Verse 27. - And not only is there danger that this our trade come into disrepute for so that not only this our craft is in danger to be set at naught, A.V.; be made of no account for should be despised, A.V.; that she should even be deposed from her magnificence for her magnificence should be destroyed, A.V. and T.R. Is there danger. There is no example in St. Luke's writings, or in the New Testament, or in the LXX., of κινδυνεύει, being taken impersonally, as it is sometimes, though rarely, in G reek authors. The subject, therefore, of this sentence is τὸ μέρος (the portion, part, or business), and Τοῦτο κινδυνεύει ἡμῖν τὸ μέρος κ.τ.λ, must be construed together, "This trade is in danger for us to come into disrepute," or, put into English, "This our trade is in danger," etc. Come into disrepute; εἰς ἀπελεγμὸν, only found here in the New Testament; literally, into refutation; hence into disrepute, or into reproach, i.e. be a ground of reproach to us who practice it. The great goddess. An epithet especially applied to the Ephesian Diana (comp. the μεγαλειότητα at the end of the verse, and the cry, vers. 28 and 34). Lewin (vol. 1. p. 412, note) quotes Ὀμνύω τὴν μεγαλήν Ἐφεσίων Ἄρτεμιν in the Ephesian Xenophon Τῆς μεγάλης Θεᾶς Ἀρτέμιδος, in an inscription at Ephesus; Ἄρτεμις ἡ μεγάλη θεός (Achill. Tat.). Add from Pausanias, 4,31, 8, All men hold the Ephesian Diana in the greatest honor." From her magnificence. The R.T. reads τῆς μεγαλειότητος instead of τὴν μεγαλειότητα in the T.R. But Meyer, while he accepts the R.T., construes it "and some of her magnificence," etc.; and rightly, because the genitive after καθαιρεῖν should be preceded by ἀπὸ, as Acts 13:29; Joshua 8:29; Joshua 10:27 (LXX.), and the word καθαιρεῖν is also specially used of lowering the honor of any one. All Asia and the world. This is scarcely an hyperbole, the worship of the Ephesian Diana, and of her image reported to have fallen down from heaven, was so very widely diffused.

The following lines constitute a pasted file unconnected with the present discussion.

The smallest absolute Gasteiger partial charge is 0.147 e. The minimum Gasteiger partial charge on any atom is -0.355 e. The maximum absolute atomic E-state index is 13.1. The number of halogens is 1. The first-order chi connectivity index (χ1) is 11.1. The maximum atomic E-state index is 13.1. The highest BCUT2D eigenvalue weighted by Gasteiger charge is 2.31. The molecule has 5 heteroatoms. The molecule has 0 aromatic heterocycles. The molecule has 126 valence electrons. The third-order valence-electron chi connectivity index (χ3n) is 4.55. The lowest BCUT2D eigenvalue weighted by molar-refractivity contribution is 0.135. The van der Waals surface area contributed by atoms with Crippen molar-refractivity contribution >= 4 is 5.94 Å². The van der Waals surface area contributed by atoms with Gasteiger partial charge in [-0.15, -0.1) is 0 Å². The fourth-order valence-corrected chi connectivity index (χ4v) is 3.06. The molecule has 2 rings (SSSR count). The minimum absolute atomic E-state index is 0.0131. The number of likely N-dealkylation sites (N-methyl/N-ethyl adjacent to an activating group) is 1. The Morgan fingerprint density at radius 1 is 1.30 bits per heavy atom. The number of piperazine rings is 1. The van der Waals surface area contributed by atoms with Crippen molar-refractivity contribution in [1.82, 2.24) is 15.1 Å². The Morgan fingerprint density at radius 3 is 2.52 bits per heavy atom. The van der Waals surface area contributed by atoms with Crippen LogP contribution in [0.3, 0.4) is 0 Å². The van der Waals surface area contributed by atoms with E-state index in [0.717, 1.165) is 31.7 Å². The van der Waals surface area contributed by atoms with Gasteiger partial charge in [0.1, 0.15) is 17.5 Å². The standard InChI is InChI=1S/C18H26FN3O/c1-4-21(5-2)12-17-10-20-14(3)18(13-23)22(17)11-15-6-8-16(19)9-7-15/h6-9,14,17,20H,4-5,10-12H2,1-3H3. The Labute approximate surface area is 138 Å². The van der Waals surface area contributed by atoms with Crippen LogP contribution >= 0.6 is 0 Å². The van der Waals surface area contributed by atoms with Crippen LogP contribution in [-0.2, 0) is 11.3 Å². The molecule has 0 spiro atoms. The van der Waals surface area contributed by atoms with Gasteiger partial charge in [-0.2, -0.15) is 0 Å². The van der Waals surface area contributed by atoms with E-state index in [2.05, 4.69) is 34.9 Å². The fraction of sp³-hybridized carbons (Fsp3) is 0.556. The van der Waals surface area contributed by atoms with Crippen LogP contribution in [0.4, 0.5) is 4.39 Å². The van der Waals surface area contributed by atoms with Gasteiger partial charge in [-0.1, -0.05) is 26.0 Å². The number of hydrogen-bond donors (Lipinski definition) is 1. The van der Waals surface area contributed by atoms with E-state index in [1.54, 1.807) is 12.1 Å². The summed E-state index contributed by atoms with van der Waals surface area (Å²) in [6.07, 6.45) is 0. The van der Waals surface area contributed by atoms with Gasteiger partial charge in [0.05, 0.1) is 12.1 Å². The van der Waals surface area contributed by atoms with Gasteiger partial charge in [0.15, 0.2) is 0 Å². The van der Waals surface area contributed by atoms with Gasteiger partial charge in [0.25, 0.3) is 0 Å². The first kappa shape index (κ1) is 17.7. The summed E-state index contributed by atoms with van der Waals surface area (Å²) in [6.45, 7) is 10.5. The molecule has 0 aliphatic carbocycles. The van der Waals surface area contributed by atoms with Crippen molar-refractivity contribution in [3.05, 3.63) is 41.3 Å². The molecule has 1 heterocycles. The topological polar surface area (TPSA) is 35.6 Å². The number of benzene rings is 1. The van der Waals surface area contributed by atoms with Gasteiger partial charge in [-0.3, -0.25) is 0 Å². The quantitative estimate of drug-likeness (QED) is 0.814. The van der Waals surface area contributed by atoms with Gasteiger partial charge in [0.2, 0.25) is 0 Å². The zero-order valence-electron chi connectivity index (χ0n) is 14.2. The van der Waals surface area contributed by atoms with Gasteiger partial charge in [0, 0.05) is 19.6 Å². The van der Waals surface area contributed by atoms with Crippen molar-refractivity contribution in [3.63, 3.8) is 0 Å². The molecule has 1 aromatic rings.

Gill's Exposition of the Entire Bible
So that not only this our craft is in danger to be set at nought,.... Or "to come into reproof", as the words may be literally rendered, and as they are in the Vulgate Latin version; that is, if this notion prevails, that they are not gods, which are made with hands, this art and business of making shrines and images for Diana will be brought into contempt, and come to nothing; who will buy them, when once they believe there is no divinity in them? they will despise them, and the makers of them; yea, the latter will be in danger of being taken up, and charged, convicted, reproved and punished as idolaters, and blasphemers of deity; to which sense the Ethiopic version inclines, which renders it, "and not only for this thing we shall be in danger"; of being called to an account for making these shrines; our business will be put down, and we shall be treated with disgrace, if not with severity: